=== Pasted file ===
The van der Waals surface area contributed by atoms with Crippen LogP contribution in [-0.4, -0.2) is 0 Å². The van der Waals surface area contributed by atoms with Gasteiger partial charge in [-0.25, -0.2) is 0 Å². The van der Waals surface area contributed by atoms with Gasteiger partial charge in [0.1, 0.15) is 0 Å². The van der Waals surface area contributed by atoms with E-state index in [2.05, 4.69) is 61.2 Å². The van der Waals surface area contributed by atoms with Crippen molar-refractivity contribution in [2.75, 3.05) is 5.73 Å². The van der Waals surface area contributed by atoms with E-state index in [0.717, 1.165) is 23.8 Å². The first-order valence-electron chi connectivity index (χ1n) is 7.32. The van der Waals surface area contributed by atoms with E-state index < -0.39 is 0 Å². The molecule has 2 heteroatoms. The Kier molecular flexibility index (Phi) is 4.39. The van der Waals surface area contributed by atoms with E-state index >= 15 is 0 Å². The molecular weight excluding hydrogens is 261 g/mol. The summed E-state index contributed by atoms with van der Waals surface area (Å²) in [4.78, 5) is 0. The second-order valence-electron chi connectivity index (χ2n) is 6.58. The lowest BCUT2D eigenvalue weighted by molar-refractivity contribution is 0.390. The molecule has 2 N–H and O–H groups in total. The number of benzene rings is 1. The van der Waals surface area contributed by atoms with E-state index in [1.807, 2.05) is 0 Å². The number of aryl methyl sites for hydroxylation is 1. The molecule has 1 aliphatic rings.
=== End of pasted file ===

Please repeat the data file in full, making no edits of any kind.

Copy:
The van der Waals surface area contributed by atoms with Crippen LogP contribution in [-0.4, -0.2) is 0 Å². The van der Waals surface area contributed by atoms with Gasteiger partial charge in [-0.25, -0.2) is 0 Å². The van der Waals surface area contributed by atoms with Gasteiger partial charge in [0.1, 0.15) is 0 Å². The van der Waals surface area contributed by atoms with E-state index in [2.05, 4.69) is 61.2 Å². The van der Waals surface area contributed by atoms with Crippen molar-refractivity contribution in [2.75, 3.05) is 5.73 Å². The van der Waals surface area contributed by atoms with E-state index in [0.717, 1.165) is 23.8 Å². The first-order valence-electron chi connectivity index (χ1n) is 7.32. The van der Waals surface area contributed by atoms with E-state index < -0.39 is 0 Å². The molecule has 2 heteroatoms. The Kier molecular flexibility index (Phi) is 4.39. The van der Waals surface area contributed by atoms with E-state index >= 15 is 0 Å². The molecular weight excluding hydrogens is 261 g/mol. The summed E-state index contributed by atoms with van der Waals surface area (Å²) in [4.78, 5) is 0. The second-order valence-electron chi connectivity index (χ2n) is 6.58. The lowest BCUT2D eigenvalue weighted by molar-refractivity contribution is 0.390. The molecule has 2 N–H and O–H groups in total. The number of benzene rings is 1. The van der Waals surface area contributed by atoms with E-state index in [1.807, 2.05) is 0 Å². The number of aryl methyl sites for hydroxylation is 1. The molecule has 1 aliphatic rings.